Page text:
Gathering and Digitizing Geographic Data
In This Chapter
Using the best data for your GIS
Incorporating data from GPS, remote sensing, field collection, and censuses
Adding existing maps to your GIS
No GIS can operate without substantial amounts of quality geographic data, no matter how you intend to use it. You can purchase these data from commercial vendors, but the surest way to guarantee your GIS database integrity is to build it yourself or carefully supervise its construction for the specific task or tasks that you have in mind. You know exactly what you want your GIS to do and how you want it to help with your decision-making.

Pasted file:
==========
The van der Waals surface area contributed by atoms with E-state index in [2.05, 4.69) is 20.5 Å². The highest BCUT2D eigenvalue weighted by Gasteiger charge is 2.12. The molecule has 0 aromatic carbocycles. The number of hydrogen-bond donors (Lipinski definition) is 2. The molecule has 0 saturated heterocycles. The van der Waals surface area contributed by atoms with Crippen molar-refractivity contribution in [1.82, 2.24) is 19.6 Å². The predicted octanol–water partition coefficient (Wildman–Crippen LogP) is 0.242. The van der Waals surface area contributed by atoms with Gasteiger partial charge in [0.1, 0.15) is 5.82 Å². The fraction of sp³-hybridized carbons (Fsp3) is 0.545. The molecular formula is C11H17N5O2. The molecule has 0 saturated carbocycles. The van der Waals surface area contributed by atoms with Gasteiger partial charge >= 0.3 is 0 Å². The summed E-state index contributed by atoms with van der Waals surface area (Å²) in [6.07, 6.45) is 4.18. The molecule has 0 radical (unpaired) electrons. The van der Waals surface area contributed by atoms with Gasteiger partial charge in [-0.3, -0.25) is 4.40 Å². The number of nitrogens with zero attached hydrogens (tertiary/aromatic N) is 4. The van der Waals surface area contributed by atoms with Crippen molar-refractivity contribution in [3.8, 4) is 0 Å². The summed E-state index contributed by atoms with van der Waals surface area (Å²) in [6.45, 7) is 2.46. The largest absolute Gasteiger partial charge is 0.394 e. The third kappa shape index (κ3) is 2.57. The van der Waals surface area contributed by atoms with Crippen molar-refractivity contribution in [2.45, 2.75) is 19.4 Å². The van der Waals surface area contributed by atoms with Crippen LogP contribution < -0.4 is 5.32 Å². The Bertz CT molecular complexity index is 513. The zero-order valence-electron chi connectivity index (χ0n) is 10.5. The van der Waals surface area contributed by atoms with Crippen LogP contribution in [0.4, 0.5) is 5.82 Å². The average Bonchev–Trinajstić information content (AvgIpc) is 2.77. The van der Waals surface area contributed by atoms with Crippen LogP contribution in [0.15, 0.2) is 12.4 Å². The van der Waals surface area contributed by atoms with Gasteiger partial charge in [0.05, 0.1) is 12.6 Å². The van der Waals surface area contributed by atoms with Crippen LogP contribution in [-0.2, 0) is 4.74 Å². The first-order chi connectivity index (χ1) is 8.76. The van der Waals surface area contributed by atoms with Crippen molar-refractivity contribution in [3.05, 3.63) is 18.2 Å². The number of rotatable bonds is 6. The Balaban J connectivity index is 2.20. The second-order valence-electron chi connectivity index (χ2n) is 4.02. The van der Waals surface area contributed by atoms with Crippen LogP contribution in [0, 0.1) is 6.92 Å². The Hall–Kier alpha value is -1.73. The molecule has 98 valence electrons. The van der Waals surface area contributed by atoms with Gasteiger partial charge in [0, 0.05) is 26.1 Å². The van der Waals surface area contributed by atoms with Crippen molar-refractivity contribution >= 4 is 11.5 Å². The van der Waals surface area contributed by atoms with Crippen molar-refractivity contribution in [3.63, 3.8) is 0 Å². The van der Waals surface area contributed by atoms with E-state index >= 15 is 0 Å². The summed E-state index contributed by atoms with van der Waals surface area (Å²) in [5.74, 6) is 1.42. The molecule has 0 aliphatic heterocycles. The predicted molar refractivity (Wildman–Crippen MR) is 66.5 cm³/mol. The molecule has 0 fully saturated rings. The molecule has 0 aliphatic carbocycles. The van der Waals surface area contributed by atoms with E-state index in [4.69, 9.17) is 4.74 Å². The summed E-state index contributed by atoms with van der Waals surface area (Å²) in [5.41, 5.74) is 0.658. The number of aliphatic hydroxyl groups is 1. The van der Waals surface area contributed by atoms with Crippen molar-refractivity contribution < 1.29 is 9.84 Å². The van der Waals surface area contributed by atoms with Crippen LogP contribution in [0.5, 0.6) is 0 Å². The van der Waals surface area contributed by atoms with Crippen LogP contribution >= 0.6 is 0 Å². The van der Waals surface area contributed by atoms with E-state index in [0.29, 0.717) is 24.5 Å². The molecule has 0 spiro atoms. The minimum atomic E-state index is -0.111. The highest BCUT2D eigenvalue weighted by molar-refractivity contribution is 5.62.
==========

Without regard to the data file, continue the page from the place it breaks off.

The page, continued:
Because GIS offers so many possible applications, many possible types of data exist that you can put into the GIS. This chapter discusses a few examples in four basic data groups that you’re most likely to encounter — GPS, remote sensing, field data, and census data. In this chapter, I also show you how to work with existing maps and prepare them to be digitized.
Identifying Quality Data
The sources of GIS data, as well as their accuracies, sampling methods, and many other factors, affect not just the quality of a GIS database, but also how effectively it serves your decision-making needs. I’ve personally tried to build GIS databases based on over 10,000 observations of wild animals. Unfortunately, because the study was based on behavior, rather than movement through the study area, the researchers took the vast majority of the samples ...